Forest Department denies reports of crop loss
The pachyderms were seen in an eucalyptus grove early on Monday Forest Department staff chased the animals back into BNP
BANGALORE: A herd of around 35 elephants strayed into villages on the periphery of Bannerghatta National Park (BNP) on Sunday night, creating panic among villagers.
The elephants strayed into Begehalli, Ramasagara and Nallasandra villages near Jigani in Anekal taluk, three km from the BNP. The animals were seen in an eucalyptus grove in the early hours of Monday.
While there were reports that the herd had destroyed ragi and maize crop, the Forest Department officials denied it. The elephants did not attack any one. The Forest Department staff burst firecrackers and chased the animals back into the BNP around 11.30 a.m.
Elephants straying into villages around Bangalore has become a regular phenomenon over the last few years. The repeated invasions by the elephants are not only symptomatic of increased man-animal conflict but also of the encroachment and destruction of BNP.
The rapid urbanisation of Bangalore and its suburbs have led to mushrooming of buildings and denudation of lush green forests, thereby driving elephants away from their habitat. Wildlife experts and members of the Institute for Natural Resources Conservation, Education, Research and Training (INCERT) point out that decades ago, wild elephants foraged regularly for food and water in and around Bannerghatta, which was part of the elephant corridor. Herds of elephants migrate from Bandipur towards Bannerghatta and from there to Hassan via Savandurga forests.
Comprising 104.27 sq km, Bannerghatta was notified as a national park on September 6, 1974.
It has a mean annual rainfall of 700 mm and comprises 8,427 hectares of tropical dry deciduous forest, 1,500 hectares of thorn forests and 500 hectares of moist deciduous forests.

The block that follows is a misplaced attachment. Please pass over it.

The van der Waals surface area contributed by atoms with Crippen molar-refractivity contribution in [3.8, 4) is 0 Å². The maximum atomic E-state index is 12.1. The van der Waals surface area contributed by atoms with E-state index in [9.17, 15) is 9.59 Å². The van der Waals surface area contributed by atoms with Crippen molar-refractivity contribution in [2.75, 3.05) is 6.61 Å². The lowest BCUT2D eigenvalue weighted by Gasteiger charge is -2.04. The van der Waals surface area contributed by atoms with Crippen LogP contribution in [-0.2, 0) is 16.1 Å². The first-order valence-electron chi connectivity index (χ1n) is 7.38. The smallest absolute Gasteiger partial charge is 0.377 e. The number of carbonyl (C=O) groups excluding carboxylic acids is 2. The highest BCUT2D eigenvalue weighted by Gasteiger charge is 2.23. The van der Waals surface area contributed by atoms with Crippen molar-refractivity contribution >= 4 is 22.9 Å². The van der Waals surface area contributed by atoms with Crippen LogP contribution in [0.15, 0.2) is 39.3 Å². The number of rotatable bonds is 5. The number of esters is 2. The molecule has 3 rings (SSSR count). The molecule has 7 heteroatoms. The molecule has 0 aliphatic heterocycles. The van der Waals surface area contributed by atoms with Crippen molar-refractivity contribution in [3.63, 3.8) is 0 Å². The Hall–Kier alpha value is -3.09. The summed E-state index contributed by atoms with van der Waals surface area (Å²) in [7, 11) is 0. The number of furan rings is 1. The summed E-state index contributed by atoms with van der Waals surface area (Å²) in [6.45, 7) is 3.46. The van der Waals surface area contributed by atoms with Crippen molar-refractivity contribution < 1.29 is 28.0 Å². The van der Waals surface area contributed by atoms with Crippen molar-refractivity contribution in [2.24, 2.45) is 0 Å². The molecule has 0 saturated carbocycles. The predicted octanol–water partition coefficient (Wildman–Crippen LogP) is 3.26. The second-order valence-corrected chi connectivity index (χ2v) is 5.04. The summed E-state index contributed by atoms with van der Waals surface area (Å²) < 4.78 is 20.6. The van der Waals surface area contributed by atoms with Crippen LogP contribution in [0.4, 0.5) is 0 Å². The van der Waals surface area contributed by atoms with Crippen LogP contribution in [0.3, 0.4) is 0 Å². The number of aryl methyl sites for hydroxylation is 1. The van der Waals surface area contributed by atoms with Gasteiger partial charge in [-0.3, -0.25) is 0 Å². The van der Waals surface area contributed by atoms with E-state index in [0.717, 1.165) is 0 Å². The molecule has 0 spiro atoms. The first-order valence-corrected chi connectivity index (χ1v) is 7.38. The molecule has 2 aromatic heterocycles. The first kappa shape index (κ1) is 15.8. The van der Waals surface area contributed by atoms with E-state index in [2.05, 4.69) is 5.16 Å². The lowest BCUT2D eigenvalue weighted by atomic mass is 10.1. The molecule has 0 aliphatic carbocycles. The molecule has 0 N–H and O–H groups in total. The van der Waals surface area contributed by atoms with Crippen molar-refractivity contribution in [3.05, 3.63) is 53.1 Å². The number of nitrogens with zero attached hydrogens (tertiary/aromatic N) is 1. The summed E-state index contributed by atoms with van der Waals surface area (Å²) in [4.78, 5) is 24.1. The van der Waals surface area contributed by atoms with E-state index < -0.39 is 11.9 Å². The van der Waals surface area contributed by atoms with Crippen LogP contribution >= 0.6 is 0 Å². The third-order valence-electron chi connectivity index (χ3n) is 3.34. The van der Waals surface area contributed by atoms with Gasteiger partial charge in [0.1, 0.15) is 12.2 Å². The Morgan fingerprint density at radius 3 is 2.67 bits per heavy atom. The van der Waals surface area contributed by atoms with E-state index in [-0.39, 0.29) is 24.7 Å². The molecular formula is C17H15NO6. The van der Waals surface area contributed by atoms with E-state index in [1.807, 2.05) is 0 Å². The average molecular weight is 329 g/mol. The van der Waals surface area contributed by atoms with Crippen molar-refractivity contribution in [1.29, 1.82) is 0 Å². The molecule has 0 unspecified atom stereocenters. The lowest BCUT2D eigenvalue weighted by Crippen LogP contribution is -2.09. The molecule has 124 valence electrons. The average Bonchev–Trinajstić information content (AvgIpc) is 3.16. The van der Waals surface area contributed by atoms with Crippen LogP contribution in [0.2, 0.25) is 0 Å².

There are 35 man-made tanks of which 20 have perennial source of water.
There are six villages within the park area and 236 villages surrounding it with a population of nearly 75,000 people. Illegal grazing by nearly 12,000 heads of cattle, goat, and sheep is a permanent feature in the park. These animals compete with the elephants in eating grass.
Frightened by the noise of dynamite used in the quarries, hemmed in by roads and villages criss-crossing their paths and hungry for more food, the elephants move out of the BNP, the experts say.
When the elephants, during their migratory journey that starts between November and December, find that the corridor through which they passed earlier was blocked, they break down the barriers and destroy whatever comes in their way.
Sugarcane, coconut, banana, papaya and pineapple plantations and ragi crop around Bannerghatta, Turahalli, Tataguni, Kaggalipura and the Agara dam tempt elephants to leave the safety of the forests to forage for food among human habitation, they say.
Trenches dug by the Forest Department to prevent the elephants from crossing the boundaries of the BNP has proved ineffective,as villagers fill up the trenches to take their cattle for grazing.